Tuesday, January 15, 2008

I don't know nothing about no babies

It's not that I'm ready for Bird to come. I'm not sure that I am. I kind of like having him right here with me all the time. I kind of like having him poking at me and squirming about. He is certainly easier to take care of now than he will be in a couple of weeks.

But I'm getting anxious that he is alright. I'm getting anxious that he is out of room. He doesn't move like he used to, and although I know that it is because he can't, I still worry. I still count his movements and give him a gentle rub to make sure he responds. He always does, but I still worry.

My Sil told me that the worry starts when you find out you are pregnant and just continues on forever.

My biggest worry now though, is that I won't know how to be a mom. What if I can't figure out how I'm supposed to love this little guy?

I've never been the nurturing type. The other day, one of my younger students, a sixth grader, was having a meltdown over her least favorite contest piece. Some days, I'll listen, offer a tissue, and try to be understanding. Last week? I just looked at her and told her she would have to wait until after her lesson to cry because we didn't have time to deal with it today. I told her I was sorry she was frustrated, but she just had to pull it together so we could get our work done.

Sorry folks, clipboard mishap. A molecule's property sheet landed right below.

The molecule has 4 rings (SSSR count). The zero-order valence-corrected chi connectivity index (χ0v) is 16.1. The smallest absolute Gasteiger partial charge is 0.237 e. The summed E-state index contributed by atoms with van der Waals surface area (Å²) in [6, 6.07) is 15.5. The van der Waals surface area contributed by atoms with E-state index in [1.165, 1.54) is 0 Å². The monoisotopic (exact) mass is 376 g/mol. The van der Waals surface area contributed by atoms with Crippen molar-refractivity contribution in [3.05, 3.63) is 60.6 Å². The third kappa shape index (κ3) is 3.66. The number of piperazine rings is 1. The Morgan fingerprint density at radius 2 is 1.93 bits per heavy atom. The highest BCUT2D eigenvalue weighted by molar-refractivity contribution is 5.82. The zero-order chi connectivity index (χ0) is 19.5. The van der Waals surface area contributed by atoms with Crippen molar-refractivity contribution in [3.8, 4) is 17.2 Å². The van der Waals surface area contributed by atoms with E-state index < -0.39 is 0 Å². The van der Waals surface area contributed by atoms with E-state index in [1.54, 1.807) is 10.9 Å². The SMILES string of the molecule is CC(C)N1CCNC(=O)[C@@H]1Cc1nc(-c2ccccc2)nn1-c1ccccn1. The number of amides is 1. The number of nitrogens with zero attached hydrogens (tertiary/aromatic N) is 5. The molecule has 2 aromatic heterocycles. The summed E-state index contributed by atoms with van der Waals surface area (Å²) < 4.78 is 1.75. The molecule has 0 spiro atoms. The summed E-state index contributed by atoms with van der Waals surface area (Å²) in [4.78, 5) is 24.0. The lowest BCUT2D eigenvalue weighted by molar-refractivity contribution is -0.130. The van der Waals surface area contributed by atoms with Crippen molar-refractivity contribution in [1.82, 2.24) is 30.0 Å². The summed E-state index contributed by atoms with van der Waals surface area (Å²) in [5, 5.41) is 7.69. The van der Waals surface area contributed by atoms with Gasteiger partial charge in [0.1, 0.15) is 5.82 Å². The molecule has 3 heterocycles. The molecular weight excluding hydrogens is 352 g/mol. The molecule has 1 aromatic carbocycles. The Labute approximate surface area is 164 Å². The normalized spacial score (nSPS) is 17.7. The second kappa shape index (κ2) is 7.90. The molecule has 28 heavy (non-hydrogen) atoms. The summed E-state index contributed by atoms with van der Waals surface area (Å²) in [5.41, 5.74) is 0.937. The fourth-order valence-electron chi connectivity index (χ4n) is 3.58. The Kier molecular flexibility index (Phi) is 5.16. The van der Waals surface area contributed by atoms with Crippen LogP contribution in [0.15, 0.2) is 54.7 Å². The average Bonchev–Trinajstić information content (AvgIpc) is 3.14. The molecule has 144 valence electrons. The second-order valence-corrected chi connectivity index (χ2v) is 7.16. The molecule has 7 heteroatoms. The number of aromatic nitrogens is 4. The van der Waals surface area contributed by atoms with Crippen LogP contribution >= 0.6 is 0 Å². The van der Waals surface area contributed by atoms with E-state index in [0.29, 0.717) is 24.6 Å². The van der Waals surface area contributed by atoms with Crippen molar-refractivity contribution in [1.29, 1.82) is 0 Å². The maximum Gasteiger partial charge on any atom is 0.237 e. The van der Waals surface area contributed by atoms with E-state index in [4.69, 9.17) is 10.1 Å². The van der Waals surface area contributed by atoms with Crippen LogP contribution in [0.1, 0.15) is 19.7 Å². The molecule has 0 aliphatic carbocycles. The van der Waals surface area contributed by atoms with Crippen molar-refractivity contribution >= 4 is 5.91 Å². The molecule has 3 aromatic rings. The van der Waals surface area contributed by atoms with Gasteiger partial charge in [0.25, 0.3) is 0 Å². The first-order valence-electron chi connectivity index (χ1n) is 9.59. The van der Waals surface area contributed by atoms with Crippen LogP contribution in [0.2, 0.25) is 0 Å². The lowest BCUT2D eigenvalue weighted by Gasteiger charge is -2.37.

Looking back, that was harsh. She did respond and pull it together, but I find that it is more in my nature to be very matter of fact with children and not at all coddle them. I have always been in the camp of children being little people, not just children.

I believe that the best thing I can teach a child is independence. How to do it themselves. I teach my students how to learn on their own, not how to play each piece. I teach them how to problem solve, not how to recite back a bunch of notes. I want them to grow up to be pianists and musicians who understand on their own what it is they are doing.

I also believe that in teaching a child how to do things for themselves, you instill in them confidence. By telling my students that I believe they can do it on their own, they start to believe it too. And then they can. They can accomplish things on their own simply because someone told them they could and gave them the tools to do it.

It doesn't feel like any of those beliefs or my natural instincts are maternal. It feels like the opposite. I'm anxious that I will expect too much from my child too soon.

He will be helpless.

I haven't dealt with helpless before. Not well, at least. And that makes me more than a little nervous.

I have good support though, and when I talked about this with Guy last night he said,

"You won't be alone taking care of the baby."

He's right. He will be here to help, and he knows what he's doing more than I do. That is a huge comfort.

Just hashing some things out here before they show up in my dreams again.

Last night, I dreamed I had the slipperiest baby ever and that it just slid right on out and I caught him myself.

It was a much shorter dream because I barely slept. Every time I would fall asleep I would immediately wake myself back up again by snoring like a gorilla.

And that makes me want for Little Bird to go ahead and come. Because I'm already exhausted.